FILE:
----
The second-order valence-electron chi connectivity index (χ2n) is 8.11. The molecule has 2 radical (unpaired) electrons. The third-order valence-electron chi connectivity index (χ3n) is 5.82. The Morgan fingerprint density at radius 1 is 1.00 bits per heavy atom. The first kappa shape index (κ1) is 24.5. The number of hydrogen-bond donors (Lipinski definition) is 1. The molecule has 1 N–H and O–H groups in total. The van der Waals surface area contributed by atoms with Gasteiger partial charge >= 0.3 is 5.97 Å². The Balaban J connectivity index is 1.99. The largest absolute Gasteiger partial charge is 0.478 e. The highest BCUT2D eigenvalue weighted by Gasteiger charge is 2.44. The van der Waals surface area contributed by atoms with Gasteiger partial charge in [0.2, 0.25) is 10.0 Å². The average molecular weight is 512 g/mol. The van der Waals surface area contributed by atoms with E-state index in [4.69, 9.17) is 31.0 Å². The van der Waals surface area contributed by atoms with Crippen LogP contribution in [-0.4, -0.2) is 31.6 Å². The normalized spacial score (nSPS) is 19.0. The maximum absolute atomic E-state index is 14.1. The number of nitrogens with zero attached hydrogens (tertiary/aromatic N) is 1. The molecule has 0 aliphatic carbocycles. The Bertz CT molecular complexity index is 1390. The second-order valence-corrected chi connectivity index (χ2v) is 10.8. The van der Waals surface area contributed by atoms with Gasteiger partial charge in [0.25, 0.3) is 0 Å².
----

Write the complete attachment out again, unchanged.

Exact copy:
The second-order valence-electron chi connectivity index (χ2n) is 8.11. The molecule has 2 radical (unpaired) electrons. The third-order valence-electron chi connectivity index (χ3n) is 5.82. The Morgan fingerprint density at radius 1 is 1.00 bits per heavy atom. The first kappa shape index (κ1) is 24.5. The number of hydrogen-bond donors (Lipinski definition) is 1. The molecule has 1 N–H and O–H groups in total. The van der Waals surface area contributed by atoms with Gasteiger partial charge >= 0.3 is 5.97 Å². The Balaban J connectivity index is 1.99. The largest absolute Gasteiger partial charge is 0.478 e. The highest BCUT2D eigenvalue weighted by Gasteiger charge is 2.44. The van der Waals surface area contributed by atoms with Gasteiger partial charge in [0.2, 0.25) is 10.0 Å². The average molecular weight is 512 g/mol. The van der Waals surface area contributed by atoms with E-state index in [4.69, 9.17) is 31.0 Å². The van der Waals surface area contributed by atoms with Crippen LogP contribution in [-0.4, -0.2) is 31.6 Å². The normalized spacial score (nSPS) is 19.0. The maximum absolute atomic E-state index is 14.1. The number of nitrogens with zero attached hydrogens (tertiary/aromatic N) is 1. The molecule has 0 aliphatic carbocycles. The Bertz CT molecular complexity index is 1390. The second-order valence-corrected chi connectivity index (χ2v) is 10.8. The van der Waals surface area contributed by atoms with Gasteiger partial charge in [0.25, 0.3) is 0 Å².